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Pandemic in Focus

Tucson Frontline Workers

Kathleen Dreier | Arizona, United States

“I just finished nine overnight shifts in the Emergency Department (ED), and I am two and a half months into living in an AirBnB--alone, away from my wife and ten year old daughter so I can protect them from contracting this disease. As an ED doctor whose job it is to manage, problem solve, and be in control when faced with medical crises, it is hard for me to admit that I feel vulnerable and scared when I allow myself to think of the surge we are facing now and the combined COVID-19/Influenza tsunami expected this late fall/winter.  

We aren’t even 5 miles into this 26 mile COVID-19 marathon and our overstretched healthcare team members are exhausted, calling in sick due to illness, or so emotionally drained that they need a "mental health" day to be able to face another shift on the front lines. Staffing shortages are being made even worse by furloughs of some of our most experienced staff. Inexperienced new nurses remain and are faced with caring for increasingly ill patients with less mentorship and support. Taken together, we have a recipe for disaster." -Dr. Brad Dreifuss

When the Covid-19 pandemic began to impact Tucson, Arizona in March 2020, in the span of one week, all of my scheduled photography assignments were canceled. I considered for several weeks how to utilize my photography skills, social work background, and social media platforms to support and educate the Tucson community. The portrait project was born from the desire to provide a forum for our frontline workers to share with us in their own words their Covid-19 experiences. My intention to serve our frontline is based on my intrinsic understanding of the challenges all services-related workers face even during “normal” times, including not being allowed to speak about the painful truths they bear witness to every day. I know firsthand frontline workers are often prohibited from expressing the “reality of the situation” so I encourage each person to express themselves freely. The accompanying captions are but a few sentences from the worker’s original full statement often which were several thousand words (Facebook link below). To date, nearly 60 frontline workers have been featured in this continuing portrait essay project.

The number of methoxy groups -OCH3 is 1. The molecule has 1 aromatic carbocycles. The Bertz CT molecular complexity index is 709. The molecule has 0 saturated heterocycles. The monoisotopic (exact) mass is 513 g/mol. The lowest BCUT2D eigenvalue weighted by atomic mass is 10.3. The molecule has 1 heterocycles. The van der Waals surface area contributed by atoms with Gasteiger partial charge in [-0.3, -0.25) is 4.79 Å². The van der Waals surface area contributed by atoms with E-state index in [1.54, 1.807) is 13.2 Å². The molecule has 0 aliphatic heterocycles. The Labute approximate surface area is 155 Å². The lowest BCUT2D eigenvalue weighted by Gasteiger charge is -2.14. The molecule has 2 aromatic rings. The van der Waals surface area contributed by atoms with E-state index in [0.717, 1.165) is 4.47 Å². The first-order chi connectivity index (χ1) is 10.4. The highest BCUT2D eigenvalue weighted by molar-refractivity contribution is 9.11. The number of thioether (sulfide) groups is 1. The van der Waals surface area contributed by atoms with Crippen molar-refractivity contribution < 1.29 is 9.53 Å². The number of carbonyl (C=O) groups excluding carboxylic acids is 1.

I am a photographer based in Tucson, Arizona. My primary work is documenting corporate/business, community and family events. I also have a 3+ decade career as a social worker, mostly in child protection. As such, I have always been drawn to the social issues in our community and around the world, the dark underbelly of societal injustices and hardship. My work is influenced largely by Mary Ellen Mark, a visual storytelling powerhouse who had a deep heart for the human experience. Now in my 15th year as a professional photographer, studying with Ms. Mark one month before she passed has had a huge impact in developing my own visual voice.

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